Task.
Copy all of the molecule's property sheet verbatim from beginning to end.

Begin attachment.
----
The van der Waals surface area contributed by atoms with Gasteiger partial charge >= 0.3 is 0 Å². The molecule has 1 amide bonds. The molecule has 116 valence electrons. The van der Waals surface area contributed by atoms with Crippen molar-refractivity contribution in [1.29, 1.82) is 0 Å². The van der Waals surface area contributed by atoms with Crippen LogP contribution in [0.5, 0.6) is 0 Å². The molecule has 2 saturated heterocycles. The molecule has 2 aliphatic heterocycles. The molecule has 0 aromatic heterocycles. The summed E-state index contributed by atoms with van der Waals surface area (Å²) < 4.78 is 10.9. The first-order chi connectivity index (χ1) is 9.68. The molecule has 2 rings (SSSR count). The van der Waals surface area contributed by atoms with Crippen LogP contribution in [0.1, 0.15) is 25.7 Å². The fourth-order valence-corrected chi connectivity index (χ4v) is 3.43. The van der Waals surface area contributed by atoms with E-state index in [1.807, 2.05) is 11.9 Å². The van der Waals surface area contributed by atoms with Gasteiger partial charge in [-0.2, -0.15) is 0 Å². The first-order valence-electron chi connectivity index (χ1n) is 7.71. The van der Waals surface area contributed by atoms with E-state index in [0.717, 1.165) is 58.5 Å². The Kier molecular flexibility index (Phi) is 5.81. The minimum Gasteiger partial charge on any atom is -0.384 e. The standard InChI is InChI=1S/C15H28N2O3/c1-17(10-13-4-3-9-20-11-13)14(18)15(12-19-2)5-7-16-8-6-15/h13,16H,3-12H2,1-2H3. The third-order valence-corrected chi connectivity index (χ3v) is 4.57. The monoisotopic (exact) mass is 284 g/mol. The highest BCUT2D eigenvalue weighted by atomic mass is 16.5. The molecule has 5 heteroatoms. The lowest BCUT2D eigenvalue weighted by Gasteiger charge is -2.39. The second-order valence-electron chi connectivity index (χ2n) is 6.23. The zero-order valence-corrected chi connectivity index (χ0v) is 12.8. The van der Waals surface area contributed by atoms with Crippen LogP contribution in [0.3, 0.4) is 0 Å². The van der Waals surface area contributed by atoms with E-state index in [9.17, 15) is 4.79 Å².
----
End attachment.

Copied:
The van der Waals surface area contributed by atoms with Gasteiger partial charge >= 0.3 is 0 Å². The molecule has 1 amide bonds. The molecule has 116 valence electrons. The van der Waals surface area contributed by atoms with Crippen molar-refractivity contribution in [1.29, 1.82) is 0 Å². The van der Waals surface area contributed by atoms with Crippen LogP contribution in [0.5, 0.6) is 0 Å². The molecule has 2 saturated heterocycles. The molecule has 2 aliphatic heterocycles. The molecule has 0 aromatic heterocycles. The summed E-state index contributed by atoms with van der Waals surface area (Å²) < 4.78 is 10.9. The first-order chi connectivity index (χ1) is 9.68. The molecule has 2 rings (SSSR count). The van der Waals surface area contributed by atoms with Crippen LogP contribution in [0.1, 0.15) is 25.7 Å². The fourth-order valence-corrected chi connectivity index (χ4v) is 3.43. The van der Waals surface area contributed by atoms with E-state index in [1.807, 2.05) is 11.9 Å². The van der Waals surface area contributed by atoms with Gasteiger partial charge in [-0.2, -0.15) is 0 Å². The first-order valence-electron chi connectivity index (χ1n) is 7.71. The van der Waals surface area contributed by atoms with E-state index in [0.717, 1.165) is 58.5 Å². The Kier molecular flexibility index (Phi) is 5.81. The minimum Gasteiger partial charge on any atom is -0.384 e. The standard InChI is InChI=1S/C15H28N2O3/c1-17(10-13-4-3-9-20-11-13)14(18)15(12-19-2)5-7-16-8-6-15/h13,16H,3-12H2,1-2H3. The third-order valence-corrected chi connectivity index (χ3v) is 4.57. The monoisotopic (exact) mass is 284 g/mol. The highest BCUT2D eigenvalue weighted by atomic mass is 16.5. The molecule has 5 heteroatoms. The lowest BCUT2D eigenvalue weighted by Gasteiger charge is -2.39. The second-order valence-electron chi connectivity index (χ2n) is 6.23. The zero-order valence-corrected chi connectivity index (χ0v) is 12.8. The van der Waals surface area contributed by atoms with Crippen LogP contribution in [0.3, 0.4) is 0 Å². The van der Waals surface area contributed by atoms with E-state index in [9.17, 15) is 4.79 Å².